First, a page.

Computer-literacy as in "not having much IT skills (i.e. use of IT-tools: Excel and formulas, Word presentations, Powerpoint presentations)": I would point to the same as the overall lack of English language skills where while everybody learns it, there is no real use / requirement for it or using it is "mendokusai" above anything else...

3 ( +10 / -7 )

Hiro. You do have a point. However, you are talking about addiction to digital technology which I believe it is a different topic.

It is not just Japan. Older generation in many countries find it challenging to adapt new technologies.

For example, many students in Japan may have been taught how to use PowerPoint but rarely sit down and make a presentation.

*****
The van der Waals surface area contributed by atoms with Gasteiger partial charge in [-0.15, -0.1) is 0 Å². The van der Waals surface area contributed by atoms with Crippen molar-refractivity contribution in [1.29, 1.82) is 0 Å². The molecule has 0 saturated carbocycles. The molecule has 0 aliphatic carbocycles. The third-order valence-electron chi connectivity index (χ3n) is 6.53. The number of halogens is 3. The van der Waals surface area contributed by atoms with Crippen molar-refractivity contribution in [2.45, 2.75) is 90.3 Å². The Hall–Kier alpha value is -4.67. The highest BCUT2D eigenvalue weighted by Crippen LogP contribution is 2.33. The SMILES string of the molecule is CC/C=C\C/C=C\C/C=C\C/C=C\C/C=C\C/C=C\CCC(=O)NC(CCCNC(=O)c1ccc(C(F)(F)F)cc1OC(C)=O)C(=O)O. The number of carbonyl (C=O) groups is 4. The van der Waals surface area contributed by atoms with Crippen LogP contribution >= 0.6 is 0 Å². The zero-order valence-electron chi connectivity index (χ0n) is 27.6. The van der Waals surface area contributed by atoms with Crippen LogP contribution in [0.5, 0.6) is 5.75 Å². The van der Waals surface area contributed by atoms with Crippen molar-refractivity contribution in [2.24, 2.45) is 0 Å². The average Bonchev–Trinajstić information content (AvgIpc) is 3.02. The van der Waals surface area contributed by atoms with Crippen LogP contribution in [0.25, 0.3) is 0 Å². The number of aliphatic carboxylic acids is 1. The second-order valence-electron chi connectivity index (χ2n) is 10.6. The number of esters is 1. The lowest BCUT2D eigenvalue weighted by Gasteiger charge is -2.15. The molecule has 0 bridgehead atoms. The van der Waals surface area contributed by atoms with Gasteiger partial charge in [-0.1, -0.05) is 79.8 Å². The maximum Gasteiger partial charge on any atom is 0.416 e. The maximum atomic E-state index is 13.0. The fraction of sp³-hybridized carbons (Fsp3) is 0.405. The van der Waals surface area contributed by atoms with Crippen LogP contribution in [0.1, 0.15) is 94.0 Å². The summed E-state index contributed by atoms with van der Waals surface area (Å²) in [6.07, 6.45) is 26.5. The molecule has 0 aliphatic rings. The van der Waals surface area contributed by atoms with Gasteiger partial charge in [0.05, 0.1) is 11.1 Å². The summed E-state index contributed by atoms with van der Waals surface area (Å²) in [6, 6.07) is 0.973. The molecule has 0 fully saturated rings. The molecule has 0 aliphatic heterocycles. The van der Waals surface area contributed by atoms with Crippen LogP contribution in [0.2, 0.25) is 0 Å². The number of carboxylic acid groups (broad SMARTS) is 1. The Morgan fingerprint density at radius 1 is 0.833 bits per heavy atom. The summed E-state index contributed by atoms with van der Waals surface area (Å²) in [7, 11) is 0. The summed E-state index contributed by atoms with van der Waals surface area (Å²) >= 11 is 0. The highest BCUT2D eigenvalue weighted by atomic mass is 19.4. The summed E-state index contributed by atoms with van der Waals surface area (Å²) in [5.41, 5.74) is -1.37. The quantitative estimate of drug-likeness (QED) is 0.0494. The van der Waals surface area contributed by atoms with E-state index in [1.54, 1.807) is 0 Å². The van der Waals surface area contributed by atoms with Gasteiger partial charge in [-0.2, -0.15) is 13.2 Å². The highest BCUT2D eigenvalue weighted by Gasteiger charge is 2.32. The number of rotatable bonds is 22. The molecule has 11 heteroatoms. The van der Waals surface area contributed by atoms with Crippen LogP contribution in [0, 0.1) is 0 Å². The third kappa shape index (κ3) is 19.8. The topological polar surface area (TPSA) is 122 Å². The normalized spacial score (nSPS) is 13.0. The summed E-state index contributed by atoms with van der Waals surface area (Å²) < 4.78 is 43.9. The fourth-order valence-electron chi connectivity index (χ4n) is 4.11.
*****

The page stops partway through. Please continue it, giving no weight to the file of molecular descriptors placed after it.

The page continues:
A student cannot use PowerPoint to make a presentation is of low computer literacy. What kind of example is this?

5 ( +8 / -3 )

Shoot: pushed the "post"-button by mistake.

Final one:

Computer literacy as in "being an IT professional": this obviously amounts to choosing a profession where keeping up to speed with all the developments in the technology field is challenging to say the least. The problem being that in Japan the reward / incentive (i.e. salary) is simply not there to justify it...

3 ( +5 / -2 )

Because almost no one in Japan uses a computer anymore. Most of the younger generation only use phones and tablets, and cannot do anything other than typing very slowly when they enter a company as a new grad. This holds true even for the graduates from elite universities.